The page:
That he is not recognized by the guards when he awakes after the service is not simply a convenience of romance but a sign that his obstinacy in the face of revealed truth has made him unrecognizable even by his own retainers. The angel who takes his form and place is easily accepted because he is an idealized version of Robert; he is Robert at his best. He is received joyously by the people while the fallen Robert is seized as a potential robber. Here again the poem is metaphorical and didactic. Robert at his best is angelic; Robert in defiance of Scripture is indeed a spiritual thief. When his asseverations of his identity are rejected by the porter and he is excluded from his own palace, he is displayed as someone who has put himself outside of the Christian community. His ferocity when he is rejected may not be more than one would expect of a confident king, but it is certainly presented as a sign of his failure to understand the limitations on the prerogatives of human power:
"Thou schalt witen, ar I go:
Thi kyng I am; thow schalt knowe.
In prison thou schalt ligge lowe
And ben anhonged and todrawe
As a traytur bi the lawe.
Thou schalt wel witen, I am kyng,
Open the gates, gadelyng."
          (lines 98-104)
know, before

   be hanged and pulled to pieces
traitor according to the law

His attempts to justify and identify himself by his family are tellingly futile:
"The Pope of Roome is my brother
And the emperour myn other."
          (lines 149-50)

When the porter reports his encounter with Robert, the angel-king uses the word "fool" for the first time to refer to Robert, and this becomes the dominant metaphor for his outcast situation throughout the rest of the poem:
"Thou art a fol, that art nought fert
Mi men to don such vilenye."
          (lines 142-43)
fool; afraid
   do; villainy

Spiritually foolish, Robert is in fact made into a "king's fool":
"Thow art my fol," seide the angel,
"Thou schal be schoren everichdel,
Lych a fool, a fool to be . . ."
          (lines 153-55)
   shaved completely

His relationship to animals, apes, and dogs establishes a new position for him in the hierarchy of creation. The irony is intensified by the fact that his assayer (royal food taster) will be a dog and not only will he be bestial (he might learn from an ape), but he will have to contend with the dogs for his food. Unlike the title character in Sir Gowther, who also is a "fool" and must eat under the table with the dogs, Robert is not undergoing the transformation from "wild man" to knight that Gowther is. Robert has been moved dramatically downward in the chain of being. Robert does not accept his humiliation easily, yet it is always clear that he has no choice. The narrator is sympathetic, but he does not justify Robert: his humiliation is painfully described, but we are told clearly that the angel-king ruled well.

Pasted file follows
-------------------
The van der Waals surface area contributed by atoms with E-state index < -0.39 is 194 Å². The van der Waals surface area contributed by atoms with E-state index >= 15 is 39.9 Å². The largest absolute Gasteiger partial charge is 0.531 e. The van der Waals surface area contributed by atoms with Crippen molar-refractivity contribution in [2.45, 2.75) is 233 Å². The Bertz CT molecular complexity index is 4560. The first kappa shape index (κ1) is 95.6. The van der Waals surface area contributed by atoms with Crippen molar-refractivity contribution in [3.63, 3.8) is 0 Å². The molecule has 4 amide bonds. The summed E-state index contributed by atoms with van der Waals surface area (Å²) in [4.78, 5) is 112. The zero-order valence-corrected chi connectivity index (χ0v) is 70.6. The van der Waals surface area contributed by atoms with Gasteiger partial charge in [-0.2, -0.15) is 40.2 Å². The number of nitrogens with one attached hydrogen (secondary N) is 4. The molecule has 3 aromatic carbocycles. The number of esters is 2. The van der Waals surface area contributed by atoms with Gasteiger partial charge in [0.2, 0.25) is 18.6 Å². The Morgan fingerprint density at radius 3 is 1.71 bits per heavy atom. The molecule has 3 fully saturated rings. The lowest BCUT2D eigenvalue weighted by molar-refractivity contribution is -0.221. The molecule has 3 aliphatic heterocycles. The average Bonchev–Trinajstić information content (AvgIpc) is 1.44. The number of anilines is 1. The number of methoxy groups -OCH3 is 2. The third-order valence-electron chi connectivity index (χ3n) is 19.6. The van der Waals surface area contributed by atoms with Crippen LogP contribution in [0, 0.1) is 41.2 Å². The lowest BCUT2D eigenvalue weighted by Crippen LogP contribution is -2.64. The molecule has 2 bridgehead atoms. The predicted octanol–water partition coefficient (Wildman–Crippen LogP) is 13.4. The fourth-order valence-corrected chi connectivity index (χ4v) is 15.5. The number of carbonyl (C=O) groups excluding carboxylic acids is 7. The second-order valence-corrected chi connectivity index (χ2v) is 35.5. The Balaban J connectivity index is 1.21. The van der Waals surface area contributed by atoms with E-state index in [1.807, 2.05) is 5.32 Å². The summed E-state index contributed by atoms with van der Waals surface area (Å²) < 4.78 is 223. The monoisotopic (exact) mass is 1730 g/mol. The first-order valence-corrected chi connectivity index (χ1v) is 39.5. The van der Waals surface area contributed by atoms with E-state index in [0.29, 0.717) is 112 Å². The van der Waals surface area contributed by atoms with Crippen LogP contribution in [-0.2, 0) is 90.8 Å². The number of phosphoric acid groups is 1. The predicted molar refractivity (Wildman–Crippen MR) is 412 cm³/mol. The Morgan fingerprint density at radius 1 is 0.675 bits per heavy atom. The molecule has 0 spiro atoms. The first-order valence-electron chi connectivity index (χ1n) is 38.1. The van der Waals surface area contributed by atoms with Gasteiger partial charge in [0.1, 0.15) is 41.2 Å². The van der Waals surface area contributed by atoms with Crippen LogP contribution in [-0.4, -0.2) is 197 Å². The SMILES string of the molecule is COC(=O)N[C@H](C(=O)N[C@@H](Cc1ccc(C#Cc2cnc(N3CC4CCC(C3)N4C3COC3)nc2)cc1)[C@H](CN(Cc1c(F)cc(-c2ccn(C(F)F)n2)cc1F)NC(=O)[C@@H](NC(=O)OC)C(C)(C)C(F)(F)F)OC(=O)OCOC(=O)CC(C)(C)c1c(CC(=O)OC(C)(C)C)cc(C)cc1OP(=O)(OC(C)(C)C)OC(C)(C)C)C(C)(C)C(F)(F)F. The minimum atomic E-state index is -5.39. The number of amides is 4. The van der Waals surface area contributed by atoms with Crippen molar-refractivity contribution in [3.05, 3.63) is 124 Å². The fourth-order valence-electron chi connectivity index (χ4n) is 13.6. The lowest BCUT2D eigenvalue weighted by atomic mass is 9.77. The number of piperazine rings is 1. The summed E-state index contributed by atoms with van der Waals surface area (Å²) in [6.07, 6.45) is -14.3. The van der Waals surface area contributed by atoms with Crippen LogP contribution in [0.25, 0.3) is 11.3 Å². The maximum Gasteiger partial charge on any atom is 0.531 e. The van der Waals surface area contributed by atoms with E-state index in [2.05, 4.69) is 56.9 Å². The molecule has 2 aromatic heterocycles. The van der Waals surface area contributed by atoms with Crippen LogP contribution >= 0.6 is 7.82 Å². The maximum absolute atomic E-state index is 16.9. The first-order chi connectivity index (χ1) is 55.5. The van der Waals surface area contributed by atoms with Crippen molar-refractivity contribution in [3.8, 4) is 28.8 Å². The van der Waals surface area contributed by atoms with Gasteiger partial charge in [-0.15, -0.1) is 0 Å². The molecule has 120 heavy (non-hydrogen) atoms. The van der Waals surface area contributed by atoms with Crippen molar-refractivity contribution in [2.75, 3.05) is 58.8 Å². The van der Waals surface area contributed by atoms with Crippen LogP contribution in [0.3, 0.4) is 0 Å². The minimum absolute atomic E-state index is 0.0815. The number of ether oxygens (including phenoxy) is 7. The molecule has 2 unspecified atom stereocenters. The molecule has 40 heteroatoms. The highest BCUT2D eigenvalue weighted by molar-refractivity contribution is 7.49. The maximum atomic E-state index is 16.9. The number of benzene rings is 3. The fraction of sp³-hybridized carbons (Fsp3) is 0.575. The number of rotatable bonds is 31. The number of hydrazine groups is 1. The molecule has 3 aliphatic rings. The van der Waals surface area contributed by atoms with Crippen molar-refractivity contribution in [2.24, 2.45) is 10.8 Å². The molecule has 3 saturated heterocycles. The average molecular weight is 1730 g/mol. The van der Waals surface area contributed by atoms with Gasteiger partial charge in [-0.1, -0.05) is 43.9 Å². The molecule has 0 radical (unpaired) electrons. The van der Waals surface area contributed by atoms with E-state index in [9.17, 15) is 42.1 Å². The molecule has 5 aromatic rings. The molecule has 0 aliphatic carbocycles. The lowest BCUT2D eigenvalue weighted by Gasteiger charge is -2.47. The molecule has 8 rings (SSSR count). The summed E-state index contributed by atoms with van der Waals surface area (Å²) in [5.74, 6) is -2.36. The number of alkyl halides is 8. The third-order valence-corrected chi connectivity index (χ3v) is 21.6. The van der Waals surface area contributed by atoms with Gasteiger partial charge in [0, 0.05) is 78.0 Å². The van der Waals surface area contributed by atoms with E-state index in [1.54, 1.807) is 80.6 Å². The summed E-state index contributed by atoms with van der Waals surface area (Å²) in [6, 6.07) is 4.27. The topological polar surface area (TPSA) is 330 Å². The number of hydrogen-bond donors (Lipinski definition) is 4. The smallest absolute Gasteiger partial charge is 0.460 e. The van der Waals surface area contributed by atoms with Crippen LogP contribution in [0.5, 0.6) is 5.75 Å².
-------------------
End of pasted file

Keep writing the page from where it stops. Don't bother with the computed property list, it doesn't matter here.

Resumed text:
Bad becomes even worse when, after three years of rule by the angel-king, Valemounde issues an invitation for the three brothers to get together in Rome. The invitation, coming at this point, only makes sense within the narrator's logic of romance: it is motivated by the development of theme rather than any internal necessity of plot; it is intended to make humiliation even more humiliating. The angel-king goes, clad in brilliant white (Robert at his best), and is joyfully greeted by his "brothers." Robert goes along as the king's fool and, despite his protestations, is perceived as the fool that he is both literally and figuratively:
Tho was he more fol iholde,
More then er a thousend folde;
To cleyme such a bretherhede:
Hit was holde a foles dede.
          (lines 289-92)
   Therefore; fool considered
before; times
claim; brotherhood
considered; fool’s deed

He goes wild with grief when he is rejected by his brothers:
"Allas," quath he, "nou am I lowe."
For he hopede, bi eny thing,
His bretheren wolde ha mad hym kyng:
And whon his hope was al ago,
He seide "allas" and "weilawo."
          (lines 296-300)
   hoped, somehow
brothers; have
when; gone
alas; wellaway

It is, however, this ultimate rejection by his potent brothers that occasions Robert's renovation, poignantly introduced by his "allas" in line 307. He here begins a series of recognitions, not just of his situation but of his interior disposition. He thinks of the biblical example of Nebuchadnezzar who was brought low even though Holofernes had thought of him as a "god." Despite the fact that the biblical basis of the exemplum is scanty, it is significant that Robert's first recognition comes through Scripture, the rejection of which had been the narrative turning point in his own fortunes.

Robert eventually applies the story to himself, accepts his guilt, and admits his pride:
"Now am I wel lowe ipult,
And that is right that I so be."
          (lines 346-47)
   brought down